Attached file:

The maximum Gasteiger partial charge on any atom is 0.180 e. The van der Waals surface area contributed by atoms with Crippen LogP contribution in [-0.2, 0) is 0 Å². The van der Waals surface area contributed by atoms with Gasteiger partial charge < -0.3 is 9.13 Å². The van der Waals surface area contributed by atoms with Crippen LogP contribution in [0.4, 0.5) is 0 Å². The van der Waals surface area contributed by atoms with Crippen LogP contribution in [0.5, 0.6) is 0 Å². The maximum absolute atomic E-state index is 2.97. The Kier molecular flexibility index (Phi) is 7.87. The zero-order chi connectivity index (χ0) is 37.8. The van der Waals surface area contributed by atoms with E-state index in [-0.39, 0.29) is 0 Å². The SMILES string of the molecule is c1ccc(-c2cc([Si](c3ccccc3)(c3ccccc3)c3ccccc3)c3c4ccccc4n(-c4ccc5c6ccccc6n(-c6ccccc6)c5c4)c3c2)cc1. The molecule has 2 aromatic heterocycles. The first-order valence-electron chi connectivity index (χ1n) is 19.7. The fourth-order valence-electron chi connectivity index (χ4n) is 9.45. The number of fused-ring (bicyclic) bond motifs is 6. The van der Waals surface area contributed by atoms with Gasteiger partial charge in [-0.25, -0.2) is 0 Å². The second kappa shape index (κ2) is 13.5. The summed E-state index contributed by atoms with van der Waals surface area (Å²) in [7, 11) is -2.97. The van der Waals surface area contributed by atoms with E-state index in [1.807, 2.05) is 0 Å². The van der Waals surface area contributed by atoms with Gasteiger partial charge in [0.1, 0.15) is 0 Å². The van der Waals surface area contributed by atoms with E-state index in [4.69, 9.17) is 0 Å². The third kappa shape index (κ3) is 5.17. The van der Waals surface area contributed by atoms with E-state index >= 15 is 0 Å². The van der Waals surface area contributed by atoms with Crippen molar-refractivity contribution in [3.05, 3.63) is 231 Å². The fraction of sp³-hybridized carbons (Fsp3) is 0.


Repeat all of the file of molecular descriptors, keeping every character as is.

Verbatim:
The maximum Gasteiger partial charge on any atom is 0.180 e. The van der Waals surface area contributed by atoms with Crippen LogP contribution in [-0.2, 0) is 0 Å². The van der Waals surface area contributed by atoms with Gasteiger partial charge < -0.3 is 9.13 Å². The van der Waals surface area contributed by atoms with Crippen LogP contribution in [0.4, 0.5) is 0 Å². The van der Waals surface area contributed by atoms with Crippen LogP contribution in [0.5, 0.6) is 0 Å². The maximum absolute atomic E-state index is 2.97. The Kier molecular flexibility index (Phi) is 7.87. The zero-order chi connectivity index (χ0) is 37.8. The van der Waals surface area contributed by atoms with E-state index in [-0.39, 0.29) is 0 Å². The SMILES string of the molecule is c1ccc(-c2cc([Si](c3ccccc3)(c3ccccc3)c3ccccc3)c3c4ccccc4n(-c4ccc5c6ccccc6n(-c6ccccc6)c5c4)c3c2)cc1. The molecule has 2 aromatic heterocycles. The first-order valence-electron chi connectivity index (χ1n) is 19.7. The fourth-order valence-electron chi connectivity index (χ4n) is 9.45. The number of fused-ring (bicyclic) bond motifs is 6. The van der Waals surface area contributed by atoms with Gasteiger partial charge in [-0.25, -0.2) is 0 Å². The second kappa shape index (κ2) is 13.5. The summed E-state index contributed by atoms with van der Waals surface area (Å²) in [7, 11) is -2.97. The van der Waals surface area contributed by atoms with E-state index in [1.807, 2.05) is 0 Å². The van der Waals surface area contributed by atoms with Gasteiger partial charge in [0.1, 0.15) is 0 Å². The van der Waals surface area contributed by atoms with E-state index in [4.69, 9.17) is 0 Å². The third kappa shape index (κ3) is 5.17. The van der Waals surface area contributed by atoms with E-state index >= 15 is 0 Å². The van der Waals surface area contributed by atoms with Crippen molar-refractivity contribution in [3.05, 3.63) is 231 Å². The fraction of sp³-hybridized carbons (Fsp3) is 0.